You may get extra if someone in your household is disabled. To claim, call 0345 300 3900.
DLA is designed to support the extra costs of living with a disability.
People can spend it on whatever they need, such as paying for support to remain independent during relapses, or to help with extra costs such as heating, transport or help around the house. Find out more about DLA on this page of our site.
The Government proposes to replace Disability Living Allowance (DLA) with a new ‘Personal Independence Payment’ (PIP), from 2013. Existing working-age DLA claimants will be re-assessed for PIP sometime between 2013 and 2016.
There are two types of Jobseeker’s Allowance (JSA) and it is possible to get both at the same time:
Contribution-based JSA - This is a flat-rate payment for people who have worked and paid enough National Insurance contributions in the relevant years. It doesn’t matter what savings you have, but your earnings (although not those of your partner or any other family member) are taken into account. Contribution-based JSA lasts for up to six months (in either one period of unemployment or several ‘linked’ spells).
Income-based JSA - This is for people who:
- have received their six months of contribution-based JSA or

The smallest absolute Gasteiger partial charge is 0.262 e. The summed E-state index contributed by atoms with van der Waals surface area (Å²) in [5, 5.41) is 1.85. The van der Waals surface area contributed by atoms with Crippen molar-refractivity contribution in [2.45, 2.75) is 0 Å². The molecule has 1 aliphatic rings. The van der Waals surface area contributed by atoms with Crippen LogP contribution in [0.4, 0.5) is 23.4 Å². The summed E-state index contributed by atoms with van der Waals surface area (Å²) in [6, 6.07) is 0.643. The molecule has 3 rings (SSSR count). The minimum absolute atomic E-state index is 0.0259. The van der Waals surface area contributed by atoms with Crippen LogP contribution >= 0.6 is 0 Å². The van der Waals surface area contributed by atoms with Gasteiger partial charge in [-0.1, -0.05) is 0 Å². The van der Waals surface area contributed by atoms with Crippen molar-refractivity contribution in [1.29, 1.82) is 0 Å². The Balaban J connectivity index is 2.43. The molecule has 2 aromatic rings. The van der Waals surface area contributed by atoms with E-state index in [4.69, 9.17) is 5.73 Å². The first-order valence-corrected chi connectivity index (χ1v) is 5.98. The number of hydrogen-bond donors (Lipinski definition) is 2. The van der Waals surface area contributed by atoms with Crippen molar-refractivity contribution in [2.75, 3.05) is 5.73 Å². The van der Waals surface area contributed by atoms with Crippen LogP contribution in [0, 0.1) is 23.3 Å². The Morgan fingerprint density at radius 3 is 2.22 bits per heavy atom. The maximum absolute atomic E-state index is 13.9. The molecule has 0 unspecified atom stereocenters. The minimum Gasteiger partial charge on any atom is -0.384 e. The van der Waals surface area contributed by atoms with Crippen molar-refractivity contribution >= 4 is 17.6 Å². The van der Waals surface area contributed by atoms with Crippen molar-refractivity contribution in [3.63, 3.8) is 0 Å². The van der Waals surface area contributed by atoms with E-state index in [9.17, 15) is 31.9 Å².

- did not pay enough National Insurance contributions to get contribution-based JSA or
- are entitled to have their contribution-based JSA topped up because, for example, they have a partner who does not work.
For each type you must be below State Pension age and be capable of work. Yu must be unemployed (or working fewer than 16 hours a week), available for work, and actively seeking work.
To claim, call Jobcentre Plus on 0800 055 6688.
The government is going to replace Disability Living Allowance (DLA) with a new benefit, the Personal Independence Payment (PIP), for people aged 16 to 64 (inclusive).
PIP will have some similarities with DLA, but the eligibility rules are likely to be stricter for some people. However, the details of the benefit have not yet been finalised.
The government is moving many different benefits into one Universal Credit.
It will incorporate the following:
- Working Tax Credit
- Child Tax Credit
- Housing Benefit
- Council Tax Benefit
- Income Support
- Income-based Jobseeker’s Allowance
- Income-based Employment and Support Allowance (ESA)
- Child Benefit
- Child Tax Credit
- Financial support for students in higher education
- Disabled Students’ Allowance
- State Pension
- National Insurance credits
- Pension Credit
- TV Licence concessions
- VAT concessions for some equipment and services
There's lots more information and support on benefits available.
Online or by post:
In person or by phone:
Your local MS Society branch will also be able to give you information on benefits and other sources of support locally. However, they canot give specific advice on individual benefits.
It's often worth seeking expert advice from a benefits adviser, such as those available at your local Citizens Advice Bureau. They can also help you filling in forms.
In Scotland your social work department should offer you a benefits check as part of a care needs assessment. Citizens Advice and other welfare rights services can also do checks. Find your local money advice or welfare rights service through Citizens Advice Scotland.
You can call the Benefit Enquiry Line on 0800 88 22 00 if you need an application form for a disability benefit.